Single parties dominate state legislatures; that’s bad for our health
In an age of partisan polarization and historic challenges to the legitimacy of elections, more and more citizens are worried about the health of American democracy. Little-noticed in this environment are the growing risks to the health and welfare of Americans themselves. The partisan breakdown of American democracy may be making Americans less educated, poorer, sicker, and living shorter lives.
We recently looked at 130 years of data from the American states and found a clear trend: Across time and across the country, two-party competition drove investments in areas like education, health, sanitation, transportation, and other key infrastructure.
When parties were forced to compete, they spent more on these programs. As a consequence, infant mortality rates dropped, literacy rates rose, more people graduated from high school, incomes increased, and people lived longer.
However, when single parties controlled state legislatures, they spent less on social programs. In those states, fewer children survived infancy, fewer students graduated high school, and people died younger.
But there is an interesting — and potentially scary — caveat to our research. Because we are tracking lifetime outcomes, there is a significant time lag between elections and their effects on people. It takes about 30 years, for example, for investments in health and sanitation to have an impact on overall life expectancy. Our last electoral datapoint therefore comes from elections in 1980, which we now know was roughly the moment when the two parties began their divergence into a liberal party and a conservative one. Since 1980, cooperation between the two parties, first in Congress, then at the state level, began to erode, and, increasingly, politicians began challenging long-settled rules and norms to secure partisan advantage.
Divided state governments — which really means states where both parties were active and competitive — were common between 1880 and 1980. As we look to 2022 only two states, Minnesota and Virginia, will have divided legislatures. In every other state in the union, the state legislature is controlled by a single party.
This situation has no precedent in the previous century — and that matters.
We can point to several landmark pieces of social welfare legislation across U.S. history passed by Congress. But many changes to things like the minimum wage, education policy, worker safety standards, health infrastructure, sewer and water systems, and, most recently, responses to the pandemic have come at the state and local level.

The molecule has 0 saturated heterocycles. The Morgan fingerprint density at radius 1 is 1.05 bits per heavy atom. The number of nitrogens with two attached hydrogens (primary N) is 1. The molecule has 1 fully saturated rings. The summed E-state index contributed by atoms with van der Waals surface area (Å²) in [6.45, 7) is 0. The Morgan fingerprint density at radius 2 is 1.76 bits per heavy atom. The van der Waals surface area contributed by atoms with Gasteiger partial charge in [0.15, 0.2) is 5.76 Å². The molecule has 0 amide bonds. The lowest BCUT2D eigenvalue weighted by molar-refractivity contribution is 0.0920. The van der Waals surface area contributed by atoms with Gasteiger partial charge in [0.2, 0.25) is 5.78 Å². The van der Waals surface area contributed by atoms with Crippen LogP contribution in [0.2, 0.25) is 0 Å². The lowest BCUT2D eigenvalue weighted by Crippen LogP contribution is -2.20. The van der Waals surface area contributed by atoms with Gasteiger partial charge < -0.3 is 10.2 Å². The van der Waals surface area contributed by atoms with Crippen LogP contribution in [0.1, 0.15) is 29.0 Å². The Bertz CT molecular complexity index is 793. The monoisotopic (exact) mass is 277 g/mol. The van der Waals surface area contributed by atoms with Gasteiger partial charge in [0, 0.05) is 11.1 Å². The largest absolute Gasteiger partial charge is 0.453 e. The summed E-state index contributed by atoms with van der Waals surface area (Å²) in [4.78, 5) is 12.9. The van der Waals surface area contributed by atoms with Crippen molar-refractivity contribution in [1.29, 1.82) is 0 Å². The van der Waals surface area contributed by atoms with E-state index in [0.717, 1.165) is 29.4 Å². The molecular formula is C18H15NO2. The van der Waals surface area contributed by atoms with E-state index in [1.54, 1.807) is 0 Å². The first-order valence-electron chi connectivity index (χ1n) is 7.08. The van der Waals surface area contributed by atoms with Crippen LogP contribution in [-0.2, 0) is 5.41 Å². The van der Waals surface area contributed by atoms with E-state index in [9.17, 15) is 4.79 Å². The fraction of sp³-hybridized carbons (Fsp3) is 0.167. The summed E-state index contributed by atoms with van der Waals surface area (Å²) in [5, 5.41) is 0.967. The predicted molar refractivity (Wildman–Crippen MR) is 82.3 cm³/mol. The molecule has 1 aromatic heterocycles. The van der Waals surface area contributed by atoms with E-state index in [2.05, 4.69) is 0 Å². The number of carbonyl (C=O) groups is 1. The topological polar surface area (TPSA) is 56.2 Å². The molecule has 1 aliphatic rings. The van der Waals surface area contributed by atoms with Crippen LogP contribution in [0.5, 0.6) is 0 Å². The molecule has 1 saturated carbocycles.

As we saw in school board elections across the country this fall, national talking points have replaced local concerns in even the smallest of races. If once “all politics was local,” now, it seems, all politics is national.
American democracy — above all, the vigor with which two parties competed to increase investments in citizen-being — is now on the ropes. The nature of party competition in recent years is profoundly different from what characterized this country from the late 19th century and into the 1980s.
While it is too early to know with any certainty, it is possible that some future observers will find that the longstanding link between political competition and individual-well being snapped sometime between 1980 and 2020. Perhaps it is Democratic control, more than two-party competition, that now predicts state-level spending in health care, education, and infrastructure.
But that is speculative. What we do know: If our political divisions continue to grow and American democracy falters, the prognosis for the well-being of the American people — on an array of measures — could become quite grim.
The United States, whose population once ranked at or near the top of the world on measures of surviving infancy, educational attainment, and life expectancy, has fallen dramatically in world rankings over the last three decades.
And a root cause may be the breakdown of American political institutions.
Gerald Gamm is a professor of political science at the University of Rochester.
Thad Kousser is a professor of political science at the University of California, San Diego.